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Debate: Obama Backs Green Energy, Romney Backs Black

Obama’s green energy policies and Romney’s preference for coal and tar sands oil were apparent in their first presidential debate in Denver.

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“And, by the way,” said Romney, “I like coal. I’m going to make sure we can continue to burn clean coal. People in the coal industry feel like it’s getting crushed by your policies.”

For years, the U.S. coal industry has objected to what it calls the Obama Administration’s “war on coal.” The coal industry claims that U.S. Environmental Protection Agency policies are blocking mining operations, causing coal companies to lay off coal miners.

But in fact, the coal industry’s percentage of power generation has dropped since Obama took office due to the rise of cheap natural gas, rather than to the polices of the Obama Administration.

Obama called for an end to government subsidies for oil and gas companies, saying, “”The oil industry gets $4 billion a year in corporate welfare. Basically, they get deductions that those small businesses that Governor Romney refers to, they don’t get.”

“Now, does anybody think that ExxonMobil needs some extra money, when they’re making money every time you go to the pump? Why wouldn’t we want to eliminate that?” asked Obama.

Romney responded, “First of all, the Department of Energy has said the tax break for oil companies is $2.8 billion a year. And it’s actually an accounting treatment, as you know, that’s been in place for a hundred years. Now…”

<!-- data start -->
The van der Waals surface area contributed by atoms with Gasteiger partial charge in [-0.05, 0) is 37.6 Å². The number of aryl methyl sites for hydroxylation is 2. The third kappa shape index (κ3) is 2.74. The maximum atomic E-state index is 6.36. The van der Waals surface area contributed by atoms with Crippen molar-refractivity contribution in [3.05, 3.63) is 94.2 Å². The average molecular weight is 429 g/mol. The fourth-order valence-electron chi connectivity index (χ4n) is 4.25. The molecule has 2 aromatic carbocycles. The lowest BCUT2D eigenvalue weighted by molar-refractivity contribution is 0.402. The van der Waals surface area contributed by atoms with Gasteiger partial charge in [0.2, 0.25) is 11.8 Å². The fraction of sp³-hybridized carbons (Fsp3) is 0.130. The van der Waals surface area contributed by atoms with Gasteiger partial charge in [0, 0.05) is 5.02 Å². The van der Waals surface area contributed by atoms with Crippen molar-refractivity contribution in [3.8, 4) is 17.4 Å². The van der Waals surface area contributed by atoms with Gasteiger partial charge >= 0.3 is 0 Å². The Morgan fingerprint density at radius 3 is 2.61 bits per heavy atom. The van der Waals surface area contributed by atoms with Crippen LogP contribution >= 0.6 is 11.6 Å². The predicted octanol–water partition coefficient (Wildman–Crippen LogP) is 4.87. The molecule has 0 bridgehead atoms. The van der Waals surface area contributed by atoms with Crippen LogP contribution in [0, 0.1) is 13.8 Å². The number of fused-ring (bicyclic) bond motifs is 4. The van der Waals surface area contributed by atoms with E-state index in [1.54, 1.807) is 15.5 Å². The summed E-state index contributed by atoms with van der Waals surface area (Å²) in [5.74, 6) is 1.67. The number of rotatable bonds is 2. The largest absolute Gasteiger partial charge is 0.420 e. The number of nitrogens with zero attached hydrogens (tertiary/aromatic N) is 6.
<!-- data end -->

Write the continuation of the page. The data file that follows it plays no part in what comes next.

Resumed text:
Obama broke in, saying, “It’s time to end it.”

Romney continued, “And in one year, you provided $90 billion in breaks to the green energy world.”

“Now, I like green energy as well, but that’s about 50 years’ worth of what oil and gas receives,” Romney said. “And you say Exxon and Mobil. Actually, this $2.8 billion goes largely to small companies, to drilling operators and so forth.”

Romney indicated that under his plan to lower the tax rate on corporations, the oil and gas subsidy could indeed be cut. “You know, if we get that tax rate from 35 percent down to 25 percent, why that $2.8 billion is on the table,” he said. “Of course it’s on the table. That’s probably not going to survive if you get that rate down to 25 percent.”

“But don’t forget, you put $90 billion, like 50 years’ worth of breaks, into – into solar and wind, to Solyndra and Fisker and Tesla and Ener1. I mean, I had a friend who said you don’t just pick the winners and losers, you pick the losers, all right? So this – this is not – this is not the kind of policy you want to have if you want to get America energy secure,” Romney charged.

In the debate, Obama did not defend these investments in the electric car companies Fisker and Tesla, neither of which have proven profitable as yet, or in Solyndra, a California solar energy company that borrowed $535 million before it went bankrupt in August 2011.

Solyndra is now the target of a federal criminal investigation to determine whether the company was awarded the massive loan due to undue political influence, despite what critics said were signs the company was already in financial trouble.

Romney criticized Obama for these investments, saying, “And these businesses, many of them have gone out of business, I think about half of them, of the ones have been invested in have gone out of business. A number of them happened to be owned by people who were contributors to your campaigns.”

Romney mentioned Ener1, the parent company of EnerDel, maker of lithium-ion battery systems that received a $118.5 million energy grant in August 2009. In January, Ener1 filed for bankruptcy protection after handing six-figure payouts to top executives.

 
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